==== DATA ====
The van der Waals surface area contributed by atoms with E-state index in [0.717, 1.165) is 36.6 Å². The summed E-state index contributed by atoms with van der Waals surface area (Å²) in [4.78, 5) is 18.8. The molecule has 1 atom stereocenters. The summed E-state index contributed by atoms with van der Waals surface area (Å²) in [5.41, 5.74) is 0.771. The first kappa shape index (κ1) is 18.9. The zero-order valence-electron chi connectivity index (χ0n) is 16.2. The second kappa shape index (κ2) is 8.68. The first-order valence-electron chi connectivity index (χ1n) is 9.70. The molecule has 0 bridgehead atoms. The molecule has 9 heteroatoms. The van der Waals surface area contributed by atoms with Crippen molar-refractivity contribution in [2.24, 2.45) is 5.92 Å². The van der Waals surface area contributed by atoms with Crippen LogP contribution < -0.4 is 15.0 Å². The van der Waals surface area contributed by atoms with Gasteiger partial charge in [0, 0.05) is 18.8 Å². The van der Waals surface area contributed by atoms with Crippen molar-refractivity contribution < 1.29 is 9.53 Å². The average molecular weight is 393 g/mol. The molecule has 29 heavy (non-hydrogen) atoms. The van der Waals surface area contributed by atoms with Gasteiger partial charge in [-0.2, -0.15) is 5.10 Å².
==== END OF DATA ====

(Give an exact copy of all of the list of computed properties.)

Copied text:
The van der Waals surface area contributed by atoms with E-state index in [0.717, 1.165) is 36.6 Å². The summed E-state index contributed by atoms with van der Waals surface area (Å²) in [4.78, 5) is 18.8. The molecule has 1 atom stereocenters. The summed E-state index contributed by atoms with van der Waals surface area (Å²) in [5.41, 5.74) is 0.771. The first kappa shape index (κ1) is 18.9. The zero-order valence-electron chi connectivity index (χ0n) is 16.2. The second kappa shape index (κ2) is 8.68. The first-order valence-electron chi connectivity index (χ1n) is 9.70. The molecule has 0 bridgehead atoms. The molecule has 9 heteroatoms. The van der Waals surface area contributed by atoms with Crippen molar-refractivity contribution in [2.24, 2.45) is 5.92 Å². The van der Waals surface area contributed by atoms with Crippen LogP contribution < -0.4 is 15.0 Å². The van der Waals surface area contributed by atoms with Gasteiger partial charge in [0, 0.05) is 18.8 Å². The van der Waals surface area contributed by atoms with Crippen molar-refractivity contribution < 1.29 is 9.53 Å². The average molecular weight is 393 g/mol. The molecule has 29 heavy (non-hydrogen) atoms. The van der Waals surface area contributed by atoms with Gasteiger partial charge in [-0.2, -0.15) is 5.10 Å².